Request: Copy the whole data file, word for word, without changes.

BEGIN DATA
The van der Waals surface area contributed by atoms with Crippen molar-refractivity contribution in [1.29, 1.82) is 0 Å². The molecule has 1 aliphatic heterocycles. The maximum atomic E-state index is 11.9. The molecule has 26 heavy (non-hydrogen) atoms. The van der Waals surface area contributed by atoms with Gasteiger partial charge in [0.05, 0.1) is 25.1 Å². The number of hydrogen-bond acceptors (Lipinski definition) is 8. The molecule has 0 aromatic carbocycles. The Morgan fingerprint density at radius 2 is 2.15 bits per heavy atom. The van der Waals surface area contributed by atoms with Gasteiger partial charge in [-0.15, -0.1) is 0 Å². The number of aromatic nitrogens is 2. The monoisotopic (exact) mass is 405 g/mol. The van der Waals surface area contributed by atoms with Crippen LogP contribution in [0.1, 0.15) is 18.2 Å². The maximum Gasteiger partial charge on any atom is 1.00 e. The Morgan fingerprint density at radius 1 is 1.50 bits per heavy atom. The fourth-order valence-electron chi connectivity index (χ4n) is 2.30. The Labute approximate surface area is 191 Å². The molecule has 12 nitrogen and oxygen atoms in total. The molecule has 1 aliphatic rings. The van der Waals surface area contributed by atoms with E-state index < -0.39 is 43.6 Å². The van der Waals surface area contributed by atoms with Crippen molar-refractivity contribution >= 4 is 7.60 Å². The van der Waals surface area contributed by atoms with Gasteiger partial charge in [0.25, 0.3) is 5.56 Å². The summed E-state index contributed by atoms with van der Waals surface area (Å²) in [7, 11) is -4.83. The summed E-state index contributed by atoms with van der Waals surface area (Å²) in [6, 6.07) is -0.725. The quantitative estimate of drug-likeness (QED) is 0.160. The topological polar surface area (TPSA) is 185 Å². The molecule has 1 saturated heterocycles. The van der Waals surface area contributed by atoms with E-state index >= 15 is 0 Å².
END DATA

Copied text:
The van der Waals surface area contributed by atoms with Crippen molar-refractivity contribution in [1.29, 1.82) is 0 Å². The molecule has 1 aliphatic heterocycles. The maximum atomic E-state index is 11.9. The molecule has 26 heavy (non-hydrogen) atoms. The van der Waals surface area contributed by atoms with Gasteiger partial charge in [0.05, 0.1) is 25.1 Å². The number of hydrogen-bond acceptors (Lipinski definition) is 8. The molecule has 0 aromatic carbocycles. The Morgan fingerprint density at radius 2 is 2.15 bits per heavy atom. The van der Waals surface area contributed by atoms with Gasteiger partial charge in [-0.15, -0.1) is 0 Å². The number of aromatic nitrogens is 2. The monoisotopic (exact) mass is 405 g/mol. The van der Waals surface area contributed by atoms with Crippen LogP contribution in [0.1, 0.15) is 18.2 Å². The maximum Gasteiger partial charge on any atom is 1.00 e. The Morgan fingerprint density at radius 1 is 1.50 bits per heavy atom. The fourth-order valence-electron chi connectivity index (χ4n) is 2.30. The Labute approximate surface area is 191 Å². The molecule has 12 nitrogen and oxygen atoms in total. The molecule has 1 aliphatic rings. The van der Waals surface area contributed by atoms with E-state index < -0.39 is 43.6 Å². The van der Waals surface area contributed by atoms with Crippen molar-refractivity contribution >= 4 is 7.60 Å². The van der Waals surface area contributed by atoms with Gasteiger partial charge in [0.25, 0.3) is 5.56 Å². The summed E-state index contributed by atoms with van der Waals surface area (Å²) in [7, 11) is -4.83. The summed E-state index contributed by atoms with van der Waals surface area (Å²) in [6, 6.07) is -0.725. The quantitative estimate of drug-likeness (QED) is 0.160. The topological polar surface area (TPSA) is 185 Å². The molecule has 1 saturated heterocycles. The van der Waals surface area contributed by atoms with E-state index >= 15 is 0 Å².